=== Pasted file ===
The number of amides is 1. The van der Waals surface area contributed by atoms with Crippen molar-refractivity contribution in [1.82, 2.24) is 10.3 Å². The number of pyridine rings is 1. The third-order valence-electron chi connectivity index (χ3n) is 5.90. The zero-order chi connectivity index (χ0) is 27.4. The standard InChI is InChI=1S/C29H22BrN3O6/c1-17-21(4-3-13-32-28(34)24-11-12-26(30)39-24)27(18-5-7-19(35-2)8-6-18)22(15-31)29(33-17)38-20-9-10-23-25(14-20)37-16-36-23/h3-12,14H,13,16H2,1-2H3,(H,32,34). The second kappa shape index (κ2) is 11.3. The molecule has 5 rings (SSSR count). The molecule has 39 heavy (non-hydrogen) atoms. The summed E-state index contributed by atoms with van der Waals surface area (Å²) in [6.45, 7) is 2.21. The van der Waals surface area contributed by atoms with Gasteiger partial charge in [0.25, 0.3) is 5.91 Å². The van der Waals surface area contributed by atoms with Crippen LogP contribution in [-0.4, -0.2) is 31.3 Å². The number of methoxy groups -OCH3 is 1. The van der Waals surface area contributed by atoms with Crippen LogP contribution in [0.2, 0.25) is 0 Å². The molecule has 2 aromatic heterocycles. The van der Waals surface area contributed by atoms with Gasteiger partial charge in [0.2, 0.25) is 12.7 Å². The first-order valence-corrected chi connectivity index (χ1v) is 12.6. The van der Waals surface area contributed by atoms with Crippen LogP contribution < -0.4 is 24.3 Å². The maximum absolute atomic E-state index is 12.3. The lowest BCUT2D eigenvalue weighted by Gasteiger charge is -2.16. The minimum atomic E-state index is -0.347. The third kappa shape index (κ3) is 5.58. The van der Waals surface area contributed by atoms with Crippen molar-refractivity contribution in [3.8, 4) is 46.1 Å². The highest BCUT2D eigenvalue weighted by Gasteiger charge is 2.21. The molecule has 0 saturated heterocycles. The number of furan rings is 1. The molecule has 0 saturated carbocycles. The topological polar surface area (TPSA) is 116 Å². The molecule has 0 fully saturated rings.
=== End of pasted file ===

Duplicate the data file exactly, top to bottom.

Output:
The number of amides is 1. The van der Waals surface area contributed by atoms with Crippen molar-refractivity contribution in [1.82, 2.24) is 10.3 Å². The number of pyridine rings is 1. The third-order valence-electron chi connectivity index (χ3n) is 5.90. The zero-order chi connectivity index (χ0) is 27.4. The standard InChI is InChI=1S/C29H22BrN3O6/c1-17-21(4-3-13-32-28(34)24-11-12-26(30)39-24)27(18-5-7-19(35-2)8-6-18)22(15-31)29(33-17)38-20-9-10-23-25(14-20)37-16-36-23/h3-12,14H,13,16H2,1-2H3,(H,32,34). The second kappa shape index (κ2) is 11.3. The molecule has 5 rings (SSSR count). The molecule has 39 heavy (non-hydrogen) atoms. The summed E-state index contributed by atoms with van der Waals surface area (Å²) in [6.45, 7) is 2.21. The van der Waals surface area contributed by atoms with Gasteiger partial charge in [0.25, 0.3) is 5.91 Å². The van der Waals surface area contributed by atoms with Crippen LogP contribution in [-0.4, -0.2) is 31.3 Å². The number of methoxy groups -OCH3 is 1. The van der Waals surface area contributed by atoms with Crippen LogP contribution in [0.2, 0.25) is 0 Å². The molecule has 2 aromatic heterocycles. The van der Waals surface area contributed by atoms with Gasteiger partial charge in [0.2, 0.25) is 12.7 Å². The first-order valence-corrected chi connectivity index (χ1v) is 12.6. The van der Waals surface area contributed by atoms with Crippen LogP contribution < -0.4 is 24.3 Å². The maximum absolute atomic E-state index is 12.3. The lowest BCUT2D eigenvalue weighted by Gasteiger charge is -2.16. The minimum atomic E-state index is -0.347. The third kappa shape index (κ3) is 5.58. The van der Waals surface area contributed by atoms with Crippen molar-refractivity contribution in [3.8, 4) is 46.1 Å². The highest BCUT2D eigenvalue weighted by Gasteiger charge is 2.21. The molecule has 0 saturated heterocycles. The number of furan rings is 1. The molecule has 0 saturated carbocycles. The topological polar surface area (TPSA) is 116 Å². The molecule has 0 fully saturated rings.